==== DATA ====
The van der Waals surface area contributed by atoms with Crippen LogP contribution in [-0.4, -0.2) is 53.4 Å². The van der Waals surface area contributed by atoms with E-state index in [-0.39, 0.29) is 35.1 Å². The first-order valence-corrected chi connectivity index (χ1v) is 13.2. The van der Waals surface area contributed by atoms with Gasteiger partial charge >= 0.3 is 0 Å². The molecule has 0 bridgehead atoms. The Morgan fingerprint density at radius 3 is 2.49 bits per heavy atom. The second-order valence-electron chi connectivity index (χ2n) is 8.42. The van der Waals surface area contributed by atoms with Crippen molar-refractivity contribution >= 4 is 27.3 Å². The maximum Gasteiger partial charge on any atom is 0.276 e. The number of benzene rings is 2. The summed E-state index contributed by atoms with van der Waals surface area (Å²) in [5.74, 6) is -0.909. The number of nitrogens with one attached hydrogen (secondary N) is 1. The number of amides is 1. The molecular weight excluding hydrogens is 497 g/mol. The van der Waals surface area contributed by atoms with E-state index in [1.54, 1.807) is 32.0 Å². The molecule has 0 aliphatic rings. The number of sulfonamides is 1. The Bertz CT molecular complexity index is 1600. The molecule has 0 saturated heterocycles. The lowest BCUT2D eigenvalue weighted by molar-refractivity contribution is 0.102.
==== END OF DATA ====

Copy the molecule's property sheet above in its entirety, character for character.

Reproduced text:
The van der Waals surface area contributed by atoms with Crippen LogP contribution in [-0.4, -0.2) is 53.4 Å². The van der Waals surface area contributed by atoms with E-state index in [-0.39, 0.29) is 35.1 Å². The first-order valence-corrected chi connectivity index (χ1v) is 13.2. The van der Waals surface area contributed by atoms with Gasteiger partial charge >= 0.3 is 0 Å². The molecule has 0 bridgehead atoms. The Morgan fingerprint density at radius 3 is 2.49 bits per heavy atom. The second-order valence-electron chi connectivity index (χ2n) is 8.42. The van der Waals surface area contributed by atoms with Crippen molar-refractivity contribution >= 4 is 27.3 Å². The maximum Gasteiger partial charge on any atom is 0.276 e. The number of benzene rings is 2. The summed E-state index contributed by atoms with van der Waals surface area (Å²) in [5.74, 6) is -0.909. The number of nitrogens with one attached hydrogen (secondary N) is 1. The number of amides is 1. The molecular weight excluding hydrogens is 497 g/mol. The van der Waals surface area contributed by atoms with E-state index in [1.54, 1.807) is 32.0 Å². The molecule has 0 aliphatic rings. The number of sulfonamides is 1. The Bertz CT molecular complexity index is 1600. The molecule has 0 saturated heterocycles. The lowest BCUT2D eigenvalue weighted by molar-refractivity contribution is 0.102.